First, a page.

“Doing community gardens I found a niche in community organizing,” he said.
Meanwhile, Louis got involved at MXMF where his passion and experience eventually led to creating the Shabazz Community Garden there in 2018-2019. “We do have a very sincere interest in being a good steward of the land,” he said. “The garden is a testament to that commitment.”
The last decade’s seen big changes at the site. Land acquisitions have increased the nonprofit’s property to 18 acres. It’s been cleared of debris and weeds and now offers an undulating, open span of native grasses and wildflowers. Much of it is to be developed, once funding is found, to realize long-held plans for a library, museum and conference center. The visitors’ center is a former worship space MXMF purchased. A small greenhouse was built last year.
“People come expecting only an historical marker, not acres of open grasslands and a community garden,” Louis said. “It’s just been a lot of growth and a lot of transition. The organization has always had to flow with the times … We’re still adapting to what it takes to maintain a building and 18 acres.
“We’re stabilizing this part and then we’ll move into the build-out. We’re not very far away.”
Louis said the thinking has generally been that it will take the foundation many years to build out its master plan, but he doesn’t see it unfolding that way. “I see real acceleration simply because I understand what we need to do,” he said. “The people who came before me laid a very solid foundation of where we need to go as an organization.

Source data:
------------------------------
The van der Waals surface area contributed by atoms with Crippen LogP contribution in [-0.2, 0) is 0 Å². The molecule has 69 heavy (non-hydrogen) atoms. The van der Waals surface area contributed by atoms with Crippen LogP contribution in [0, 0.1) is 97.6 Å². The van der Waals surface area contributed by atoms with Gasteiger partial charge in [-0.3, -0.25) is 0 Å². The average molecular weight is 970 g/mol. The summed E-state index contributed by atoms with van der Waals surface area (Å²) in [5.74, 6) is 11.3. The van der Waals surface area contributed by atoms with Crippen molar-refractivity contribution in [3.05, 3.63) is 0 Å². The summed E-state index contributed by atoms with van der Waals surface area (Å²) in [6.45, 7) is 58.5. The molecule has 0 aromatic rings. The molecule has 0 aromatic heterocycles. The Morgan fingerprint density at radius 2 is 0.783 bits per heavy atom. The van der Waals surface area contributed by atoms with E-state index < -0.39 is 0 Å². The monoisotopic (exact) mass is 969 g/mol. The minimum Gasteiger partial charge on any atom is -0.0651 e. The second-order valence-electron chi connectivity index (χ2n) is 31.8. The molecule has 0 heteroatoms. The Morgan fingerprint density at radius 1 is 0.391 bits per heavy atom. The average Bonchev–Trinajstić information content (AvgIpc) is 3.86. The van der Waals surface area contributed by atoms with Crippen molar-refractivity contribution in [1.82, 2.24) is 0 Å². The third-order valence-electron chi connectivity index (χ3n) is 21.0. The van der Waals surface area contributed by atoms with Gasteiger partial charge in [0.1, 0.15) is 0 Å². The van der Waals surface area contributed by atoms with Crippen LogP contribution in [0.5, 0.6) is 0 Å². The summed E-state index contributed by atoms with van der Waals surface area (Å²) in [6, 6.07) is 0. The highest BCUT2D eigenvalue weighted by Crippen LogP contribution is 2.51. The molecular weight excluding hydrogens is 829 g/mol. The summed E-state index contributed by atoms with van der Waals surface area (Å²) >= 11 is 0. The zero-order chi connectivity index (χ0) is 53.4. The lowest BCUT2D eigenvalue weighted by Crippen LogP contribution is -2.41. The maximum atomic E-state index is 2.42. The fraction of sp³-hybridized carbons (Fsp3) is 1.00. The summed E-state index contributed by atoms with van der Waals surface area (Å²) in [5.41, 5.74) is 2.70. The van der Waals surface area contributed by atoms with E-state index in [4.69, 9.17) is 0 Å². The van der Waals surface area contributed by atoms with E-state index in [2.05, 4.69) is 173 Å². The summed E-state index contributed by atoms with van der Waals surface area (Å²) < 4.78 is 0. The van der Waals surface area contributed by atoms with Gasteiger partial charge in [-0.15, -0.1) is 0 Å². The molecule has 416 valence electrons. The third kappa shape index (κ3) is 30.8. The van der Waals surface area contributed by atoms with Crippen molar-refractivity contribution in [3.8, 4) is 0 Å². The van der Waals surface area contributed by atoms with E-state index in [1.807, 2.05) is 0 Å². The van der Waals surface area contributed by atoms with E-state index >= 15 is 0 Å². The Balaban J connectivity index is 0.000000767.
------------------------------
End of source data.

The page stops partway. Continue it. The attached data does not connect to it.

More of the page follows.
“Once we demonstrate we’re good stewards, then we can move onto bigger things.”
Louis is taking steps to enhance administrative and operational resources. “Those mechanisms will propel us forward,” he said.
In terms of making the master plan a reality, he said funding could come locally, but to a certain degree, the perception of Malcolm X has to be overcome. “There’s an educational curve we have to deal with when it comes to who Malcolm X was and what he stood for,” he said.
“It just requires more conversation . . . It’s giving people the perspective we are not carrying guns and chanting ‘by any means necessary.’”
Guided school tours at the site help dispel myths.
Records aren’t kept but even a cursory glimpse at the MXMF Facebook page reveals visitors to the grounds come from far and wide. The center displays photos of famous guests, including film director Spike Lee, author and activist Angela Davis, comedian Mike Epps and poet/recording artist Amir Sulaiman.